Retail news round-up on August 10, 2015: Carphone Warehouse’s data hacked, Morrisons overhauls self-service tills and Tesco’s ‘junk’ free status.
Carphone Warehouse hit by data breach
Carphone Warehouse has suffered a cyber-attack that has exposed the personal and banking details of up to 2.4 million customers, along with the encrypted credit card information of up to 90,000 customers.
The attack had been carried out on a division that operates the websites OneStopPhoneShop.com, e2save.com and Mobiles.co.uk, and provides services to iD Mobile, TalkTalk Mobile, Talk Mobile and some Carphone Warehouse customers.
The electricals goods and mobile phone retailer said it had discovered the breach on August 5 and was stopped ‘straight away’ by taking immediate action to secure the systems.
The Information Commissioner’s Office (ICO) has been called in to probe the theft as it has powers to impose a fine of up to £500,000 on companies with inadequate data protection.
Meanwhile, customers took to Twitter to vent their anguish over not being made aware of the theft when it was first learned. Dixons Carphone has apologised for the attack and said affected websites have been pulled down.
Morrisons overhauls 3,000 self-service tills across UK
Morrisons is following Tesco’s footsteps in overhauling all of its self-service machines across the UK, The Telegraph reported.
The grocer has re-recorded the voice on its 3,000 new self-service tills to be ‘friendly, human and polite’, while introducing bigger scanners and a larger area for shopping bags.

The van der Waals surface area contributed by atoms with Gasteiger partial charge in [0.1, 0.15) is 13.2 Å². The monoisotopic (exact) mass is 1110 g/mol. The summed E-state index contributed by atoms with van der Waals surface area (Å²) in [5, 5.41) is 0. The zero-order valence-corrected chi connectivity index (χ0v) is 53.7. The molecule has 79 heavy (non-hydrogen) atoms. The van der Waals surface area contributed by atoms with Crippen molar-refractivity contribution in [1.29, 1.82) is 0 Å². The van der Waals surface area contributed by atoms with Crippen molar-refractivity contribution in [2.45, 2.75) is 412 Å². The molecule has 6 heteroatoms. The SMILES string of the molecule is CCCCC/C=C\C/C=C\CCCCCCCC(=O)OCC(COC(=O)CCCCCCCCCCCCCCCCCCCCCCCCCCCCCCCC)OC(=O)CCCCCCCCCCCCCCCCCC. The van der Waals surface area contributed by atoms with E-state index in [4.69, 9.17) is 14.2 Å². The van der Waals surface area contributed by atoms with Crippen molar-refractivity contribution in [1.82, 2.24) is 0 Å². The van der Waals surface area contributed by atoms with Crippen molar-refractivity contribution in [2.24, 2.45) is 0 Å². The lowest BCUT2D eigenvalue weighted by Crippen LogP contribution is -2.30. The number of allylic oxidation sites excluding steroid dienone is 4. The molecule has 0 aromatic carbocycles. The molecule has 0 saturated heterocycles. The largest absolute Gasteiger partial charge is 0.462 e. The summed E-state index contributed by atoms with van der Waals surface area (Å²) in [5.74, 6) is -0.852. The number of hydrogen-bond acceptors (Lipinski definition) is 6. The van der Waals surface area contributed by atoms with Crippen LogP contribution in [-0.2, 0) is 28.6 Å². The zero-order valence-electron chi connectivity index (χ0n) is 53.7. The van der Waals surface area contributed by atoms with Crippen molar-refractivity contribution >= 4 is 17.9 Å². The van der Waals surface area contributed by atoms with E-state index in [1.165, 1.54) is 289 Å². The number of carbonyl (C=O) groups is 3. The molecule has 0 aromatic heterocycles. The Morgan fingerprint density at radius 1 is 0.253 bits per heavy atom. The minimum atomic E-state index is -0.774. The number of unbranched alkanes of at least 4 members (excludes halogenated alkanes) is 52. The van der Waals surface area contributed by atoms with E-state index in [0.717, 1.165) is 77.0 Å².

The changes will come into effect in the next couple of weeks.
Tesco could cast off ‘junk’ rating with assets sale over £5bn
Tesco is poised to shed its ‘junk’ status in financial markets as it closes in on more than £5bn sell-offs of its assets.
The grocer is awaiting the first bids for its South Korean Homeplus supermarket business on August 17, which could fetch it more than £4bn. The supermarket retailer also hopes to offload it its Dunnhumby consumer data business, netting as much as £2bn.
Sven Reinke, vice-president and senior credit officer at Moody’s, told The Mail on Sunday: “The sale of a large asset – if Tesco receives an attractive price – would provide additional funds that could strengthen Tesco’s financial profile and support its turnaround plans.”
Ex-SuperGroup CFO misses out on share awards after declaring bankrupt
Supergroup’s former finance director, Shaun Wills, has had his share awards worth £2.6m cancelled after he was ousted from the fashion retailer due to bankruptcy declaration.
The former chief financial officer admitted that he had been declared bankrupt following a tax dispute with HM Revenue & Customs, who said he failed to pay a tax bill on income he had earned prior to joining the SuperGroup.
Wills would have been entitled to 172,373 shares worth £2.6m for his three-year tenure, according to the company’s annual report. He also missed out on an annual bonus payment, which last year was worth £225,000.
Hobbs incurs £15.6m in yearly loss
Womenswear retailer Hobbs has suffered an annual loss of £15.6m largely owing to legal fees and redundancy costs, The Daily Mail reported.
The troubled fashion company spent £534,000 on redundancies in its head office, as well as £289,000 in legal fees.
The firm has been going through a management overhaul following the departure of chairman Iain MacRitchie and chief executive Nicky Dulieu last year.